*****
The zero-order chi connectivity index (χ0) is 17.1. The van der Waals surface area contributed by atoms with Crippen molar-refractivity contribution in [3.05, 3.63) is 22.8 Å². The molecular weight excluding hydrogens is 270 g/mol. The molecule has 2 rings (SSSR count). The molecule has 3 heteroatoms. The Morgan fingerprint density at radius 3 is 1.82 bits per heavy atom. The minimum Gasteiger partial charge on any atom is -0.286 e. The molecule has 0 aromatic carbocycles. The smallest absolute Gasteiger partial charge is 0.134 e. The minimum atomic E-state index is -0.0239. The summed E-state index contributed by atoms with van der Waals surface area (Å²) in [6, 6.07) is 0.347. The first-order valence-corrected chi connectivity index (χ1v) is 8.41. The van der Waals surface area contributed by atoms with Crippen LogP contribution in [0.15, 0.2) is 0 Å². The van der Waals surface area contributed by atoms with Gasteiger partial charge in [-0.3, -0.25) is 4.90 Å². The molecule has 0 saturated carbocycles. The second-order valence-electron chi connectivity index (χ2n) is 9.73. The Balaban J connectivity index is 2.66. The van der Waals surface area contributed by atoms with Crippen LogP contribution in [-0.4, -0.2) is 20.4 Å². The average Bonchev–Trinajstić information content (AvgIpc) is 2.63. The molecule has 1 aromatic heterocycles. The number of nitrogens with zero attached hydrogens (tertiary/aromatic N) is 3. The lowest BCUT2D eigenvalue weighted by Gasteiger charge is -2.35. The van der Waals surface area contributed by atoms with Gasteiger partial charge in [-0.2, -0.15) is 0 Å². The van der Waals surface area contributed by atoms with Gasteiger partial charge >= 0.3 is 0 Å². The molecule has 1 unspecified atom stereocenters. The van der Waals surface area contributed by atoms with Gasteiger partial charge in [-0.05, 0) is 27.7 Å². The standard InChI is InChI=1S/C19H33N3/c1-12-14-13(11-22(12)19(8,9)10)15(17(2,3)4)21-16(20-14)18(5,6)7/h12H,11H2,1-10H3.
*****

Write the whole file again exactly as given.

The zero-order chi connectivity index (χ0) is 17.1. The van der Waals surface area contributed by atoms with Crippen molar-refractivity contribution in [3.05, 3.63) is 22.8 Å². The molecular weight excluding hydrogens is 270 g/mol. The molecule has 2 rings (SSSR count). The molecule has 3 heteroatoms. The Morgan fingerprint density at radius 3 is 1.82 bits per heavy atom. The minimum Gasteiger partial charge on any atom is -0.286 e. The molecule has 0 aromatic carbocycles. The smallest absolute Gasteiger partial charge is 0.134 e. The minimum atomic E-state index is -0.0239. The summed E-state index contributed by atoms with van der Waals surface area (Å²) in [6, 6.07) is 0.347. The first-order valence-corrected chi connectivity index (χ1v) is 8.41. The van der Waals surface area contributed by atoms with Crippen LogP contribution in [0.15, 0.2) is 0 Å². The van der Waals surface area contributed by atoms with Gasteiger partial charge in [-0.3, -0.25) is 4.90 Å². The molecule has 0 saturated carbocycles. The second-order valence-electron chi connectivity index (χ2n) is 9.73. The Balaban J connectivity index is 2.66. The van der Waals surface area contributed by atoms with Crippen LogP contribution in [-0.4, -0.2) is 20.4 Å². The average Bonchev–Trinajstić information content (AvgIpc) is 2.63. The molecule has 1 aromatic heterocycles. The number of nitrogens with zero attached hydrogens (tertiary/aromatic N) is 3. The lowest BCUT2D eigenvalue weighted by Gasteiger charge is -2.35. The van der Waals surface area contributed by atoms with Gasteiger partial charge in [-0.2, -0.15) is 0 Å². The van der Waals surface area contributed by atoms with Gasteiger partial charge >= 0.3 is 0 Å². The molecule has 1 unspecified atom stereocenters. The van der Waals surface area contributed by atoms with Gasteiger partial charge in [-0.05, 0) is 27.7 Å². The standard InChI is InChI=1S/C19H33N3/c1-12-14-13(11-22(12)19(8,9)10)15(17(2,3)4)21-16(20-14)18(5,6)7/h12H,11H2,1-10H3.